7) Outlet your emotions as you need. Cry, laugh, scream. Crying has been proven to reduce our stress cortisol levels. Let the tears flow, no matter where you are or what you are doing in the moment. Your loss is your priority right now, not how others feel about your loss or your emotions.

8) Connect with your partner. If in a relationship with a partner, make sure to connect. Realize your partner may be grieving in different ways and need something unique to their grief process. Partners, when not going through the physical healing, may suppress what they need for their own. Ask what is beneficial for them. Make decisions along the way together of remembrance services, naming your child, and other things that you may or may not need to decide along your journey.

9) Surround yourself with a support system. Make sure that you feel supported, heard, and validated in your loss in the relationships you seek. If they are listening, more than guiding or trying to correct, they may be a good support network for you to lean on. You may find yourself comfort in several relationships and may benefit from a team to help you navigate your loss:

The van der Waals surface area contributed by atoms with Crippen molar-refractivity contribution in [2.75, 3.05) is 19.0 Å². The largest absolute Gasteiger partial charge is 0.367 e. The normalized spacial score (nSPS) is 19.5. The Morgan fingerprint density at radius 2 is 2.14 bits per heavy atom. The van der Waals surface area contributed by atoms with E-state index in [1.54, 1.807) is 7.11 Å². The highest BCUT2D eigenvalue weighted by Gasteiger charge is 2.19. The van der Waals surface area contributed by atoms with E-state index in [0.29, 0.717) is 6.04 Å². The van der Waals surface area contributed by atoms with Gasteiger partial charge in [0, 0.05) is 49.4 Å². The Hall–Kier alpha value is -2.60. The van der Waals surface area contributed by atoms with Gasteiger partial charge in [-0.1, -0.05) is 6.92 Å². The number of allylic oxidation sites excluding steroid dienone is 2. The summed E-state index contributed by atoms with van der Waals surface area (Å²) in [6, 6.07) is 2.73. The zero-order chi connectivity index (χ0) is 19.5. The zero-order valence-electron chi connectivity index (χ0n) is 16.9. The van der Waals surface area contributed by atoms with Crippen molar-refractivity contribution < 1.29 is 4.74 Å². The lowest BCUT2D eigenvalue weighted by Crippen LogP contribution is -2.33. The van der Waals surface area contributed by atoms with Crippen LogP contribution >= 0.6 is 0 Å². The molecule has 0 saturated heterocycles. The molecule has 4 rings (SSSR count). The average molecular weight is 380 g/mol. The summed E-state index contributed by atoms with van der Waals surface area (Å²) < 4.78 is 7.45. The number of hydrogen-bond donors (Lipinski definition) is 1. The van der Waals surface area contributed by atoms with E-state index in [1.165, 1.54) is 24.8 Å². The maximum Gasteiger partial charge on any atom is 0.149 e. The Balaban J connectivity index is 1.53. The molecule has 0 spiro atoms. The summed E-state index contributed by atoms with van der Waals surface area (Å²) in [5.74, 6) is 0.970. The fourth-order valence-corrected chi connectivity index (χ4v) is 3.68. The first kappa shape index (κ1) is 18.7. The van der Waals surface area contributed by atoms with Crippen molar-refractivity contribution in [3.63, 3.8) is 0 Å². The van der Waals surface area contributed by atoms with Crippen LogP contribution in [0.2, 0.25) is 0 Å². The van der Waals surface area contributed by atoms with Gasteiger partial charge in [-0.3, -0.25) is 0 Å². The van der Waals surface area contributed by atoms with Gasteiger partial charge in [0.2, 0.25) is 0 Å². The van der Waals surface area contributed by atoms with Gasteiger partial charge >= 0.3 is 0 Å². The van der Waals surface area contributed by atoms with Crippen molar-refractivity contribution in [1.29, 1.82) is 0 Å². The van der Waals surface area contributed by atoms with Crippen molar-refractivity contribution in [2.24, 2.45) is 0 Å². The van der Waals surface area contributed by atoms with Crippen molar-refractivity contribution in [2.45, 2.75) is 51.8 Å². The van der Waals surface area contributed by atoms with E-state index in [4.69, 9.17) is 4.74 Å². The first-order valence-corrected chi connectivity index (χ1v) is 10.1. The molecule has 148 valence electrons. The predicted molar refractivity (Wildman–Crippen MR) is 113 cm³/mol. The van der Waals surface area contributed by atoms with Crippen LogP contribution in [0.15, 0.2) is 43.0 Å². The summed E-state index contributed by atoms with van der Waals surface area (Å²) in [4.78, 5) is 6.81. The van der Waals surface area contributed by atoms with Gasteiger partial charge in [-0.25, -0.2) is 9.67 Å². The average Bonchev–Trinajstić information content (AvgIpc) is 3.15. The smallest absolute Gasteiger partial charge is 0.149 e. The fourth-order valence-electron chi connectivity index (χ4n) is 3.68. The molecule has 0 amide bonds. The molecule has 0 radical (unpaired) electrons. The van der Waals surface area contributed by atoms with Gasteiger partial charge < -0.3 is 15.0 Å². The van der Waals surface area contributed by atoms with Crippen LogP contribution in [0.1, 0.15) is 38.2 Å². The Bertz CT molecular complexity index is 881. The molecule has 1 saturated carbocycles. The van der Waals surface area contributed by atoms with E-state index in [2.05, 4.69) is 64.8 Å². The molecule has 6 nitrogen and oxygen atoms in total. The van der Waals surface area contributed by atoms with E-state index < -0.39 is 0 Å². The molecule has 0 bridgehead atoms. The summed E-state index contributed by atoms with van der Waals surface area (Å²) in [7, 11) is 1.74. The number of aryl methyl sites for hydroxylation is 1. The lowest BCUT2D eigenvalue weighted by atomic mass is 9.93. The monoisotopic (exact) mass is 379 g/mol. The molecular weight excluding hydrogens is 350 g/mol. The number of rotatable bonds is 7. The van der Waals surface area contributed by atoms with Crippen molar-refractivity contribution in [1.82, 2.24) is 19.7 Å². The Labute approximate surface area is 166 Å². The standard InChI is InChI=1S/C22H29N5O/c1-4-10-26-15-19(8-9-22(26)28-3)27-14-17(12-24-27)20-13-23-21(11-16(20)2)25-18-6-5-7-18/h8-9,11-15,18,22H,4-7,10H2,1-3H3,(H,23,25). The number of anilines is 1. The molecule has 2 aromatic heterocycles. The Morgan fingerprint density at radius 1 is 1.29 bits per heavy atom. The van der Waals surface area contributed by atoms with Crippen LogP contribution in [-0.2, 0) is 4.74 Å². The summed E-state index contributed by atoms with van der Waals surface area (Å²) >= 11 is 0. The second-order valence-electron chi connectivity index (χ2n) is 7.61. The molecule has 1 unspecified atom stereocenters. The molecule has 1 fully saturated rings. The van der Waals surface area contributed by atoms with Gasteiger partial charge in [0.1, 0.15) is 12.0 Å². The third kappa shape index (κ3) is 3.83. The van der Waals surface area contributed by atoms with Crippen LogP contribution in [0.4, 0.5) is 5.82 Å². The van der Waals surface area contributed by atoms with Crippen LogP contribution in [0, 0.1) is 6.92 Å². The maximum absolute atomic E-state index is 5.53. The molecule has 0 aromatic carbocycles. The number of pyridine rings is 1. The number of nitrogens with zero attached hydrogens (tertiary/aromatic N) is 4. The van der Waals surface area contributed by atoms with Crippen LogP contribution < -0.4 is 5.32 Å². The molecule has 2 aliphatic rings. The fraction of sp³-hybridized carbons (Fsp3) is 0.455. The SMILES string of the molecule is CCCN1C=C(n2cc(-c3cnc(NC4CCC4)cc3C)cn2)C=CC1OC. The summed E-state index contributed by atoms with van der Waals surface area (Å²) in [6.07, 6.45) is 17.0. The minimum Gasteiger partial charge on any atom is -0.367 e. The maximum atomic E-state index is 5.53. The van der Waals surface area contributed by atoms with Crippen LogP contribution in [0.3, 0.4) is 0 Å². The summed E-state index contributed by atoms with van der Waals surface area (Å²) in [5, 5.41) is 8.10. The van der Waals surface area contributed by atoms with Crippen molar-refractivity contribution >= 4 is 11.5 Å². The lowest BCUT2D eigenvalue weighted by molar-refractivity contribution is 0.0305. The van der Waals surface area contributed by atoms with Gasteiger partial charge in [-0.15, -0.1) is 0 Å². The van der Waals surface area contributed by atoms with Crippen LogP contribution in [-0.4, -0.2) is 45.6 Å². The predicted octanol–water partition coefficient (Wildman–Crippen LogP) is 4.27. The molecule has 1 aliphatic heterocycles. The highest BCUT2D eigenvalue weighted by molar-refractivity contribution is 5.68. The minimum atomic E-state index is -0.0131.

a. Friends that understand
b. Family
c. Online groups
d. Church groups
e. Local groups at the hospital
f. Community groups locally in your community
g. Seek counseling by a grief counselor, psychologist, or mental health therapist.
h. Ask your doctor, doula, midwife, pelvic floor physical therapist, cemetery, or reproductive medicine clinic for resources.
i. Read through the 2-minute stories on our website for positive encouragement of others
j. See additional places on our Resource Page.